I’m not sure what to suggest, as a lot of these problems seem inherent to the stadium design, but hiring more staff to direct people and way better signage would be a start. I’d go to MetLife Stadium again if some event I absolutely had to see was happening there, but I wouldn’t be happy about it. And next time I wouldn’t bother to try to get french fries.

This has been the most surprising discovery of my years of research into the new-stadium game, and one I have to keep explaining to people: New sports venues, on the whole, kind of suck. They’re far more geared toward serving luxury customers — who are the ones willing to pay the big bucks that justify these buildings, when they can be justified at all beyond the desire for public subsidies — than toward things like making sure that people can line up for the restrooms without creating a traffic jam. It’s not so much that stadium and arena designers are doing a bad job — though in many cases they arguably could be doing far better — as that making for a better fan experience is fundamentally not the goal of these places. Separating fans from their money, especially fans with lots of it, is, and despite anything you may have heard about the free market supposedly reflecting the demands of customers, there isn’t always a direct alignment.There are many reasons why we’ve seen a rash of new stadiums and arenas in the past 30 years, but one factor that shouldn’t be overlooked is that it’s a land rush to serve a new market: There weren’t that many people with tons of disposable income to blow on upscale ballpark food in the 1970s, whereas now, well, we all know what’s happened. I once wrote an article for the late, lamented Village Voice sports section that talked about A-Rod’s then-record salary and suggested blaming it all on Ronald Reagan’s tax cuts for the wealthy; that was an oversimplification then, and even more so now that we know that much of the rise in inequality was actually the result of Reagan’s SEC rules, but if you want to shake your fist at someone for having to pay higher ticket prices for a lousier experience, you could certainly pick a worse target.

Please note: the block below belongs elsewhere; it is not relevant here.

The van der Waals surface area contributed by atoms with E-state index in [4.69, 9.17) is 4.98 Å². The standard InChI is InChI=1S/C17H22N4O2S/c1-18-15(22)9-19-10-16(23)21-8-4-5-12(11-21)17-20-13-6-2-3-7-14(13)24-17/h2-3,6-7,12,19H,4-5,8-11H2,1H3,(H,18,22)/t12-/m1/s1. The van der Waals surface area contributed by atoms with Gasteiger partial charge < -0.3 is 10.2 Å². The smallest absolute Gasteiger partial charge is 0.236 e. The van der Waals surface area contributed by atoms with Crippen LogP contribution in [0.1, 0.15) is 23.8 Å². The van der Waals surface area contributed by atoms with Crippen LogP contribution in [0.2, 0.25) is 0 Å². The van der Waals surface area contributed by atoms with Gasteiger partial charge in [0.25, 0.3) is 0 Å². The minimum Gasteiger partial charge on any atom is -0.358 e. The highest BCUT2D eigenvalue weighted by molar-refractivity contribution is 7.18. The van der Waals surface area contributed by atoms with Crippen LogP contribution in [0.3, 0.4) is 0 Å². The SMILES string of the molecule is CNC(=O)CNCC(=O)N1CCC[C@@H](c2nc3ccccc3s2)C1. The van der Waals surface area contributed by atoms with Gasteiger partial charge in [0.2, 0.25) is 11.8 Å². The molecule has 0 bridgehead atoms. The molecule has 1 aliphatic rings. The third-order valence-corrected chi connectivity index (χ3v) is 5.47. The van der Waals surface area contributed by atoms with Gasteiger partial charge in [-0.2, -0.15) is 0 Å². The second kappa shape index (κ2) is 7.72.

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Cubs sued by apartment owner, NY Giants sued by zombie Lehman Brothers

The owner of an apartment building across from Wrigley Field is suing to block the Chicago Cubs‘ planned hotel construction on the grounds that the city council didn’t follow proper zoning rules, and that its approval of the project was “arbitrary and capricious.” Read the complaint here if you like; I don’t know enough about Chicago zoning law to say whether it has any merit, but given that the landlord is seeking just $6 million in damages on a $500 million project, this seems at worst something that can be settled out of court.